“In the past, the carpenter’s guild enjoyed great prestige. To be a house carpenter was to know how to lay out and join, with precision, the often huge systems of trusses needed to support the enormous weight of a roof in stone or tile. At the time it was very learned work, and lent to those who practiced the art an uncontested predominance.”
— René Fontaine, architect
On the 31st of January, 1783, André-Jacob Roubo stood on a platform 38 meters (125 ft.) above the streets of Paris, which spread out around him in all directions. He was just below the pinnacle of the wooden dome he had designed to cover the round interior courtyard of the Grain Market near the center of the city. The structure spanned 39.5 meters without any internal support, and it had been constructed of an uncountable number of spruce planks, laid out and precisely joined by a small army of carpenters.
Far below, the carpenters were removing the last of the scaffolding that had supported the structure during construction, and, from a safe distance, a large crowd had gathered around the small band of officials from the market and the city.
There had been no volunteers to join Roubo at the top. Would it all come crashing down?
Paris’s grain and flour market, a stone’s throw from the Louvre and the river Seine, had been finished in 1767. The land set aside for the project formed a rough pentagon, and it was decided to build a round building with a courtyard to maximize the available light from the arches on the exterior and interior walls of the building. Over the years, the central court had been haphazardly filled with various rudimentary structures to shelter the merchants as the commerce grew.
France loves its bread as much as it loves its wine.
When the merchants in the market grumbled about the lack of space and the shambles in the courtyard, Paris listened and decided to put a roof on it. It would have been possible to build pillars to support the weight of the structure, but in the spirit of the enlightenment and of Paris, they decided to stretch the limits of the possible, and they engaged a couple of architects to build a dome.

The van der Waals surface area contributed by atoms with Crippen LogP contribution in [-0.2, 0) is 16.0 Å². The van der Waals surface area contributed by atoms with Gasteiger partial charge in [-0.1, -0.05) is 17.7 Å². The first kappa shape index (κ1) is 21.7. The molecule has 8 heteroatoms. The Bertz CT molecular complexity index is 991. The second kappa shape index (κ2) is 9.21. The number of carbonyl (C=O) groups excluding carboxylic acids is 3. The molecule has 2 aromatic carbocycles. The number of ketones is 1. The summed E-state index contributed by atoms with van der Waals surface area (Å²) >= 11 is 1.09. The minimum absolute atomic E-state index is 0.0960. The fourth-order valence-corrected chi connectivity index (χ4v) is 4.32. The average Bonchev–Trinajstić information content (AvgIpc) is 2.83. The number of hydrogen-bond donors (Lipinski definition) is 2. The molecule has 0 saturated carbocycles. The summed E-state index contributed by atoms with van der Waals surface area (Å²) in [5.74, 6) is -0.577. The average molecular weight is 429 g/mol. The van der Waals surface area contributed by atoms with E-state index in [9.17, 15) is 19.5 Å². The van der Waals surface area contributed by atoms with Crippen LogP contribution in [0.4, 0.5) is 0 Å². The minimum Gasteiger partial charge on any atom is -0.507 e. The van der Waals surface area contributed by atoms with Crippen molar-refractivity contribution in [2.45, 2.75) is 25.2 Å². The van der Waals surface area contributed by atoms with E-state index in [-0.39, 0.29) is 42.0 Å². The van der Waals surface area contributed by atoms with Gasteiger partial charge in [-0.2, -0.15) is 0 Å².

It was a complicated project. There existed in the world at the time domes of a similar size, the Hagia Sofia in Istanbul was 31 meters, the Pantheon in Rome, 43, and the Duomo in Florence spanned 44 meters. But as the noted French architect Louis-Auguste Boileau wrote in a short biography of Roubo in 1834, the market had been built over a number of much older foundations of uncertain strength; and the structure, with its relatively thin walls and all the arches, had not been designed to, and could not possibly be expected to support the weight of a dome in stone and/or brick. Plus, it was a market after all, and the money and time needed for such a structure would have been a deal-ender.
The dome would have to be built in wood. But who could design and build a wooden dome with a span of 39 meters? One of the architect’s assistants had the answer: There was only one man in France who might be able to get the job done.